Hip therapy helps temper low back pain in NIA-funded clinical trial
Hip-focused physical therapy for older adults with chronic low back pain, hip pain, and hip muscle weakness may offer promise to address pain-related disability and functional limitations. NIA-funded scientists recently conducted a clinical trial comparing hip- versus back-focused therapies. Their findings, published in The Lancet Rheumatology, indicate that both therapies improved mobility with the hip therapy resulting in greater reduction in low back pain-related disability.
Low back pain is very common among older adults and is the leading cause of musculoskeletal disability worldwide. Additionally, older adults with chronic low back pain are at greater risk for losing functional abilities (such as activities of daily living), being institutionalized, and dying. Previous research that focused on improving low back pain only included participants age 37 to 56 years on average, and risk factors such as hip pain and muscle weakness were not assessed.
For this new trial, University of Delaware, Duke School of Medicine, and University of Pittsburgh researchers sought to determine whether a hip-focused intervention tailored to the characteristics of older adults age 60 to 85 with chronic low back pain, plus hip pain and weakness, would reduce pain and functional limitations when compared to a non-tailored, spine-focused intervention. They recruited 184 participants and randomly assigned them to hip- or spine-focused physical therapy.
The results showed a modest difference favoring the hip-focused treatment for low back pain-related disability immediately following the eight-week intervention, but no difference at six months. There was no difference of gait speed between the groups. However, further analyses found that 46% of participants in the hip-focused group and 33% in the spine-focused group had a substantial improvement in disability scores (50% or greater reduction in disability scores); while 53% of the hip-focused participants and 60% in the spine-focused participants had substantial improvement in gait speed. In addition, hip-focused treatment was associated with improvements in chair-rise performance at six months and six-minute walk test performance at eight weeks and six months.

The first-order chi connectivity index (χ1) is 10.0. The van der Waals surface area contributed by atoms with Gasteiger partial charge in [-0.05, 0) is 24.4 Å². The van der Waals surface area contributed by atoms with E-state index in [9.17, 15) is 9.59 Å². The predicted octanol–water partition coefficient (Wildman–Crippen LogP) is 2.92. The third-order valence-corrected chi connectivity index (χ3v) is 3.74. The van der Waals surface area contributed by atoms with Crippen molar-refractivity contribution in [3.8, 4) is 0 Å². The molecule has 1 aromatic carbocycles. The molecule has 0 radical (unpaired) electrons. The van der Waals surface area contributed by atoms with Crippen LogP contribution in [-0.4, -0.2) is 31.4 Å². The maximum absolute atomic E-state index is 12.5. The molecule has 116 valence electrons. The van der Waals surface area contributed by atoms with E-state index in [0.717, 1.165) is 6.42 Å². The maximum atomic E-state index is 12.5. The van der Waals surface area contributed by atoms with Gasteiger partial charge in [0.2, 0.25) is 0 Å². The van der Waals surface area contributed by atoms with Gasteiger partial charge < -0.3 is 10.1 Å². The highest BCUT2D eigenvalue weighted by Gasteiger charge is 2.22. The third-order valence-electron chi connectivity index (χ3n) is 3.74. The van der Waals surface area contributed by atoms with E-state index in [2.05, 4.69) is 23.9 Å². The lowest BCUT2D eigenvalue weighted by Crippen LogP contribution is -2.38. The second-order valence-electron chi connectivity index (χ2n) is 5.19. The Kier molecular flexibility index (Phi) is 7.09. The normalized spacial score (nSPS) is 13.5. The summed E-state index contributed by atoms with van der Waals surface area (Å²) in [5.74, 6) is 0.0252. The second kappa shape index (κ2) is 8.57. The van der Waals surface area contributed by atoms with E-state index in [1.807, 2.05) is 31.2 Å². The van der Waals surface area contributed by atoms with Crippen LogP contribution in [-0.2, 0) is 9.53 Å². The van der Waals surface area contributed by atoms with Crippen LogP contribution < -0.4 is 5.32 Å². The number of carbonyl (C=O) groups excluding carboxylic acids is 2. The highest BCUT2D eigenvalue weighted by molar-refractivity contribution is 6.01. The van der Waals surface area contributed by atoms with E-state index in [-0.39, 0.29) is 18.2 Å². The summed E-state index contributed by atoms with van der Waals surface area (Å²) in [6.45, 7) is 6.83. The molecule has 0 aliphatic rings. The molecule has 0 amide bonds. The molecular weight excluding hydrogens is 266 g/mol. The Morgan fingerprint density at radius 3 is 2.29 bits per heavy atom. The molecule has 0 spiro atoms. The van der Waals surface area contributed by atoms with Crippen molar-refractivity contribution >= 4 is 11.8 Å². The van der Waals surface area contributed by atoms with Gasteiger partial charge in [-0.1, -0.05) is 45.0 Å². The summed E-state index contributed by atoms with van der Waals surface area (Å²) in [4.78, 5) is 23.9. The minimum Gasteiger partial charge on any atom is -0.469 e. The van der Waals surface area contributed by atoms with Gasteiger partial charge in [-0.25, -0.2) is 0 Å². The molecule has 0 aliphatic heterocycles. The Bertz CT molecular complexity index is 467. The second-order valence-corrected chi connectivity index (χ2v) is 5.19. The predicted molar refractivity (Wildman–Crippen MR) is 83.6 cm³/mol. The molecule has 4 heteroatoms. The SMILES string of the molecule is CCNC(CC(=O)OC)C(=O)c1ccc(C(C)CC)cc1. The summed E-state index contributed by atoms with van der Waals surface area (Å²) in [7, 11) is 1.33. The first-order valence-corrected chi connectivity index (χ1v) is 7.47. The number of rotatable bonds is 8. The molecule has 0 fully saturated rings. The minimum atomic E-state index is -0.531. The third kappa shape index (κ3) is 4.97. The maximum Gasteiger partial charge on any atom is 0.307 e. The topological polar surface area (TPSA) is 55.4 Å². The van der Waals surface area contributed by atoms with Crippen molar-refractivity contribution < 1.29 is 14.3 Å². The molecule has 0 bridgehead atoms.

According to the researchers, this study is the first clinical trial to assess the efficacy of a tailored intervention matched to an at-risk subgroup of older adults with chronic low back pain and coexisting hip pain and muscle weakness. These findings also provide a potentially important precision medicine example of how task-specific exercise interventions based on particular risk factors may be applied to improve physical function for older adults with chronic pain.
This research was supported by NIA grant R01AG041202. ClinicalTrials.gov identifier: NCT04009837.
Reference: Hicks GE, et al. Hip-focused physical therapy versus spine-focused physical therapy for older adults with chronic low back pain at risk for mobility decline (MASH): A multicentre, single-masked, randomized controlled trial. Lancet Rheumatology. 2024;6(1):E-10-E20. doi: 10.1016/S2665-9913(23)00267-9.